I feel like this game shows promise, and I am excited by the developers offering a free open beta. For anyone interested, the playtest is definitely fun, and my review is from the perspective of providing feedback for a finished ttrpg experience. To me, the positive is a strong foundation, and the negative can be fixed with some minor numeric tweaking.

The Positive: The game does a great job establishing itself as a collaborative story telling experience. It encourages players to add to the setting and engage with the narrative rather than focusing on combat mechanics. While these elements could probably be added to most tables or game systems, the fact that DH puts them front and center does a lot to set the tone of the game.

The Negative: The low level experience is too cluttered with odd resources, mechanically punishes players for risk taking, and does not have balanced monster design. Of these, as the GM, I felt the worst was watching my players burn up their armor resource against tier 0 monsters doing x3 the PCs damage.



Rating:
[2 of 5 Stars!]
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Daggerheart Open Beta Playtest
by Yves [Verified Purchaser] Date Added: 03/23/2024 00:49:56

Frankly disappointing. The whole thing seems like a horrible hodgepodge of bad ideas. It's almost as if the whole thing was made specifically to disgust me in every way. …except for the inclusion of catgirls. Now the GM can’t stop me from playing the catgirl of my dreams BECAUSE IT’S IN THE BOOK. IT’S IN THE CORE BOOK, SO IT’S OFFICIAL, SO YOU CAN’T SAY NO! SHE’S GOING TO BE CUTE AS A BUTTON AND JUST AS DEADLY, AND MAKE CONSTANT MEOW-BASED PUNS!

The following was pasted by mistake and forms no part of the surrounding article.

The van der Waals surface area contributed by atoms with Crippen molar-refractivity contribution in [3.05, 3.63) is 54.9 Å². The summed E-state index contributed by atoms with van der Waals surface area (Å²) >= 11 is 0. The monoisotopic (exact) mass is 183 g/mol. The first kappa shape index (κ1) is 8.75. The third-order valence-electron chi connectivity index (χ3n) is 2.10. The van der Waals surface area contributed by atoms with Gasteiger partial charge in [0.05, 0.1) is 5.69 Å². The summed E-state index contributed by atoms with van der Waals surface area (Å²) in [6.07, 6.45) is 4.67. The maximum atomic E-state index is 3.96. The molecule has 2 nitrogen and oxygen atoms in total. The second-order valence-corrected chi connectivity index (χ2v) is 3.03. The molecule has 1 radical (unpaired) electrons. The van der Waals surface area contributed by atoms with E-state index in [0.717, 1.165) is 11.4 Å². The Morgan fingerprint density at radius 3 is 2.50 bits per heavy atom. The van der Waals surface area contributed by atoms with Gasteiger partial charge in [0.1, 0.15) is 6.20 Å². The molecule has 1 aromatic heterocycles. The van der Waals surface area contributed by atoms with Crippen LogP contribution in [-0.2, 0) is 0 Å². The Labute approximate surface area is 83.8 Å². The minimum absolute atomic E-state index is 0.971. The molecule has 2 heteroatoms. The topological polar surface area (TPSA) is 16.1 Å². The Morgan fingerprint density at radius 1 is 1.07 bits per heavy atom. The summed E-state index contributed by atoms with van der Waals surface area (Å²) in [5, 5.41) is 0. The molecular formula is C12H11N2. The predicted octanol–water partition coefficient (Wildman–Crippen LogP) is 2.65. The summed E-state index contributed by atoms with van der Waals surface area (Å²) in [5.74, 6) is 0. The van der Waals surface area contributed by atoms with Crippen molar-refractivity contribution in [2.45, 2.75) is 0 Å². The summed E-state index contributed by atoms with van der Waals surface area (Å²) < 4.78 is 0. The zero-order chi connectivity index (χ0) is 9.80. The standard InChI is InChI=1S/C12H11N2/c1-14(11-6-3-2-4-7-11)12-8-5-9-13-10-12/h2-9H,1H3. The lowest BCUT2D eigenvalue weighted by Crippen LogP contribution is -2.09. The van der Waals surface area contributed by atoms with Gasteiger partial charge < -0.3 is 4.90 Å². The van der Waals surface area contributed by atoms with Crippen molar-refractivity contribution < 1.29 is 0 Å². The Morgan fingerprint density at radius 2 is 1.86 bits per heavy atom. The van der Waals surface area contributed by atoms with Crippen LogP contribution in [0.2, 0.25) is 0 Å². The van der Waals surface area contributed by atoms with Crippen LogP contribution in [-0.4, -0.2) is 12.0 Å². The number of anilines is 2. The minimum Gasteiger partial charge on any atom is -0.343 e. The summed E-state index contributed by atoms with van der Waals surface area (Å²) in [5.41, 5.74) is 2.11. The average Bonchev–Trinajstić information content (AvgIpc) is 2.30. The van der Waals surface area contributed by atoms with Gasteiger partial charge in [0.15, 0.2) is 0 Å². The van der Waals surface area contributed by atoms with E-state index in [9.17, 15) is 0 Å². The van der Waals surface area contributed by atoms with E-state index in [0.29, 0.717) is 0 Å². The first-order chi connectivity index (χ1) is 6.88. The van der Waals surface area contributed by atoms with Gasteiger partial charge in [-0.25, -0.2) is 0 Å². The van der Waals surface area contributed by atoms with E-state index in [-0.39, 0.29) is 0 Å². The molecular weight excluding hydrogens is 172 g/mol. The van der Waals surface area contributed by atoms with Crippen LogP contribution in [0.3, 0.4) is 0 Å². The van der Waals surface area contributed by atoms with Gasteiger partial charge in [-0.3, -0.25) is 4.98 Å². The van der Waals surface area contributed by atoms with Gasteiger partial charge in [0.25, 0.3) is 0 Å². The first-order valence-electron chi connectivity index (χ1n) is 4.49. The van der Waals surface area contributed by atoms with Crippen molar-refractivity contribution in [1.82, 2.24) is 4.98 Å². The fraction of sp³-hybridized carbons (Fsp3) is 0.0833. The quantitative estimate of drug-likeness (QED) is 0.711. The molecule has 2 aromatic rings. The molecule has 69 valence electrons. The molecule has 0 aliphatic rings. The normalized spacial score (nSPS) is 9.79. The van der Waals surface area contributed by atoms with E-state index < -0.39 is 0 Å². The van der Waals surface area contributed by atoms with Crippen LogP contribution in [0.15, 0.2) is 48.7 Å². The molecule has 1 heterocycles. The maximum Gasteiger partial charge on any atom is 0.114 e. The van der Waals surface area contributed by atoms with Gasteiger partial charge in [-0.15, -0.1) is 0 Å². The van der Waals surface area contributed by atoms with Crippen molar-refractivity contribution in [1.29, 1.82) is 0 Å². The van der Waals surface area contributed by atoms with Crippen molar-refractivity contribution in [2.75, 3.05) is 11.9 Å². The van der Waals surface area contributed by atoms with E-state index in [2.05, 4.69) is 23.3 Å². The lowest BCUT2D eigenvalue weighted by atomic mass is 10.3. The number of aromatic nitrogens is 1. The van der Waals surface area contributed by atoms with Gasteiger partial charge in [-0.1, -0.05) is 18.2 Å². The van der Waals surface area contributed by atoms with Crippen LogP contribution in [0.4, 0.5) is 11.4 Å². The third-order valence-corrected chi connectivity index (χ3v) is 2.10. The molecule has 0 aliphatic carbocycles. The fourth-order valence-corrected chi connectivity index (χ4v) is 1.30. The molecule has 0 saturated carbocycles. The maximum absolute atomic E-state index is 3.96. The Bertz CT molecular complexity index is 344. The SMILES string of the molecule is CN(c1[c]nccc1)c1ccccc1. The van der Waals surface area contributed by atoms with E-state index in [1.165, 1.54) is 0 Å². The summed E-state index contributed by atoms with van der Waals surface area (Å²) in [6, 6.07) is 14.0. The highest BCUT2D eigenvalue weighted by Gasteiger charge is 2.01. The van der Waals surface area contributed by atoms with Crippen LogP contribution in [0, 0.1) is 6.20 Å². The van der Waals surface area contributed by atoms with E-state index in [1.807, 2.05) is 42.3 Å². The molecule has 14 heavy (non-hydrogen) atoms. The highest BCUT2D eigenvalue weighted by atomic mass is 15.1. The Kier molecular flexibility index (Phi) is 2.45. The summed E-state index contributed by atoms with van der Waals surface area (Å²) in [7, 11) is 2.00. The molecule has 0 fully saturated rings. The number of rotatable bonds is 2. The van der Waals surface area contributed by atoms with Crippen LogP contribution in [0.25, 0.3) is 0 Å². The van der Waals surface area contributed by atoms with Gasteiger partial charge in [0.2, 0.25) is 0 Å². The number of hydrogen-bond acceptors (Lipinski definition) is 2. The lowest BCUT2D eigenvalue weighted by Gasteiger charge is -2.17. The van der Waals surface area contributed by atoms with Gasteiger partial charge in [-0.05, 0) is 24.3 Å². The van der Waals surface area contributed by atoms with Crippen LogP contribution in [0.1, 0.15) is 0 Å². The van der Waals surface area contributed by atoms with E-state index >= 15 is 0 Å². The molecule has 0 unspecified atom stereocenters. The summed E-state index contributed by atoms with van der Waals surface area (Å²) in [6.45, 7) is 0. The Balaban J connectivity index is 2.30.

cough cough

R-Right, let’s get back on track… well, I’d be able to play my catgirl waifu, if I had even the slightest interest left in playing this mess. Here are some issues:

  1. Too many resources to track constantly. You have HP, Stress, Armor, Hope (for players), Fear (for the GM), and whatever even more you might get from your features. Hope and Fear are the worst of the bunch, going up and down constantly. Half your actions will give you one hope and the other half the GM one fear, and both must constantly spend them or lose them. This is especially egregious for the GM, who now must constantly stonewall the PCs’ efforts by giving them penalties or by boosting enemies.
  2. It relies on ridiculous amounts of improvisation by everyone. You can’t just swing your sword; you’re going to have to describe how you do it. Healing yourself while resting? You must describe how you do it (I’m not kidding, it explicitly says that). On the GM’s side? PCs can’t just fail; something must happen (except in like half the examples in the book where it doesn’t). You’re going to have to, once again, improvise what special thing happens this time according to whether the PC rolled with Hope or Fear. Let’s face it: fatigue is going to set in and you’ll start doing it less and less. You know, some people (like yours truly), really prefers to just focus on what we are doing, and imagining it in my head, rather than constantly mouthing off flowery descriptions for mundane task; like every freaking sword swing. Keep those for when something truly special happens. Funny, it’s as if the people who wrote this are really good at improv or something. I pity the newcomer to TTRPGs who picks this up because they are a fan, only to suffer from impostor syndrome because they can’t keep up having to find new ways to describe how they can swing their sword around.
  3. Doesn’t seem to know if it wants to be a rules-light or rules-heavy system. Most of what happens is pretty much improvised, but your character also has this large build made out of a (hundreds of pages long) list of features or skills they can get. …Except for things they are proficient in, which is a hulking 2 very VERY vague (and thus endlessly exploitable) freeform “things”, like (example from the document): “I won’t let you down”. So… basically I can get a +2 bonus on everything I do as long as it could even vaguely impact someone in a negative way? Sign me up! Now I have +2 on all my attack rolls, right?